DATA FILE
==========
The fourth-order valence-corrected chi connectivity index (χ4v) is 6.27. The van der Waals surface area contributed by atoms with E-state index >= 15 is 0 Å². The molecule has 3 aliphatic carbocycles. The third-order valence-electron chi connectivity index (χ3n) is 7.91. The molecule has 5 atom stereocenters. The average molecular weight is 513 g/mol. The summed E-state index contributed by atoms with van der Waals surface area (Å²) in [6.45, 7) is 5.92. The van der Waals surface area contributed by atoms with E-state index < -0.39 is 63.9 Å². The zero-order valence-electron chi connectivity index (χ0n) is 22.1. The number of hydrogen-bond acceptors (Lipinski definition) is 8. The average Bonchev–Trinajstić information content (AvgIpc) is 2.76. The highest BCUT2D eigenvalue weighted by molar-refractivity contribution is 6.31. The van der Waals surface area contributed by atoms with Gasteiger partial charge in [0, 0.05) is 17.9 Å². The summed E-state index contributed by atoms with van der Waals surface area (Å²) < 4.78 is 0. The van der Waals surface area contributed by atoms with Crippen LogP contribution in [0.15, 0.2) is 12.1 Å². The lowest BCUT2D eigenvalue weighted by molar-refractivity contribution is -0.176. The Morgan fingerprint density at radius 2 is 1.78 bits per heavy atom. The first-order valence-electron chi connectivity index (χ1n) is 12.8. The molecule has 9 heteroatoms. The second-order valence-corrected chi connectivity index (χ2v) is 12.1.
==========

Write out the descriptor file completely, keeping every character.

The fourth-order valence-corrected chi connectivity index (χ4v) is 6.27. The van der Waals surface area contributed by atoms with E-state index >= 15 is 0 Å². The molecule has 3 aliphatic carbocycles. The third-order valence-electron chi connectivity index (χ3n) is 7.91. The molecule has 5 atom stereocenters. The average molecular weight is 513 g/mol. The summed E-state index contributed by atoms with van der Waals surface area (Å²) in [6.45, 7) is 5.92. The van der Waals surface area contributed by atoms with E-state index < -0.39 is 63.9 Å². The zero-order valence-electron chi connectivity index (χ0n) is 22.1. The number of hydrogen-bond acceptors (Lipinski definition) is 8. The average Bonchev–Trinajstić information content (AvgIpc) is 2.76. The highest BCUT2D eigenvalue weighted by molar-refractivity contribution is 6.31. The van der Waals surface area contributed by atoms with Gasteiger partial charge in [0, 0.05) is 17.9 Å². The summed E-state index contributed by atoms with van der Waals surface area (Å²) < 4.78 is 0. The van der Waals surface area contributed by atoms with Crippen LogP contribution in [0.15, 0.2) is 12.1 Å². The lowest BCUT2D eigenvalue weighted by molar-refractivity contribution is -0.176. The Morgan fingerprint density at radius 2 is 1.78 bits per heavy atom. The first-order valence-electron chi connectivity index (χ1n) is 12.8. The molecule has 9 heteroatoms. The second-order valence-corrected chi connectivity index (χ2v) is 12.1.